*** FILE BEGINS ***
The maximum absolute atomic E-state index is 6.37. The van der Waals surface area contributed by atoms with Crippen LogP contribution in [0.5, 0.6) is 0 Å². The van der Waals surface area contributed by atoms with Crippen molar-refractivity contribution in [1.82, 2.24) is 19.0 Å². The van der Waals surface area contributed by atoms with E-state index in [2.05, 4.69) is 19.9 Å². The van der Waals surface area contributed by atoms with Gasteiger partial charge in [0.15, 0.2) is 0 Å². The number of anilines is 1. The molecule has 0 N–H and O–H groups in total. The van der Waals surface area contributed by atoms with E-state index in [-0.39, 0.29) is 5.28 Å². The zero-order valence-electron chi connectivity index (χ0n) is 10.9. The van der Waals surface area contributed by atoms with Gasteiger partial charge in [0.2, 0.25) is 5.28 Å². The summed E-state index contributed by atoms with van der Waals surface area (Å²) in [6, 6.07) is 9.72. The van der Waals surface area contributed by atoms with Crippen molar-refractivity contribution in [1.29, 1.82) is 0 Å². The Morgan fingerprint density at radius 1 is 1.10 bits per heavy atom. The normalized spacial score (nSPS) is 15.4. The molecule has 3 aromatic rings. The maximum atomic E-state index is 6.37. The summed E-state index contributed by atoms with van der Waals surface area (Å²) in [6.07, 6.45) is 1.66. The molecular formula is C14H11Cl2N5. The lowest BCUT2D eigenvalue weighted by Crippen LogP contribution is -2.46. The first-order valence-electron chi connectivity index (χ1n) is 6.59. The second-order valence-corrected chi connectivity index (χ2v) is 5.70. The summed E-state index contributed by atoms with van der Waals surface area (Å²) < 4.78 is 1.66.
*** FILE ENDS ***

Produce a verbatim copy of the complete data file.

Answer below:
The maximum absolute atomic E-state index is 6.37. The van der Waals surface area contributed by atoms with Crippen LogP contribution in [0.5, 0.6) is 0 Å². The van der Waals surface area contributed by atoms with Crippen molar-refractivity contribution in [1.82, 2.24) is 19.0 Å². The van der Waals surface area contributed by atoms with E-state index in [2.05, 4.69) is 19.9 Å². The van der Waals surface area contributed by atoms with Gasteiger partial charge in [0.15, 0.2) is 0 Å². The number of anilines is 1. The molecule has 0 N–H and O–H groups in total. The van der Waals surface area contributed by atoms with E-state index in [-0.39, 0.29) is 5.28 Å². The zero-order valence-electron chi connectivity index (χ0n) is 10.9. The van der Waals surface area contributed by atoms with Gasteiger partial charge in [0.2, 0.25) is 5.28 Å². The summed E-state index contributed by atoms with van der Waals surface area (Å²) in [6, 6.07) is 9.72. The van der Waals surface area contributed by atoms with Crippen molar-refractivity contribution in [1.29, 1.82) is 0 Å². The Morgan fingerprint density at radius 1 is 1.10 bits per heavy atom. The normalized spacial score (nSPS) is 15.4. The molecule has 3 aromatic rings. The maximum atomic E-state index is 6.37. The summed E-state index contributed by atoms with van der Waals surface area (Å²) in [6.07, 6.45) is 1.66. The molecular formula is C14H11Cl2N5. The lowest BCUT2D eigenvalue weighted by Crippen LogP contribution is -2.46. The first-order valence-electron chi connectivity index (χ1n) is 6.59. The second-order valence-corrected chi connectivity index (χ2v) is 5.70. The summed E-state index contributed by atoms with van der Waals surface area (Å²) < 4.78 is 1.66.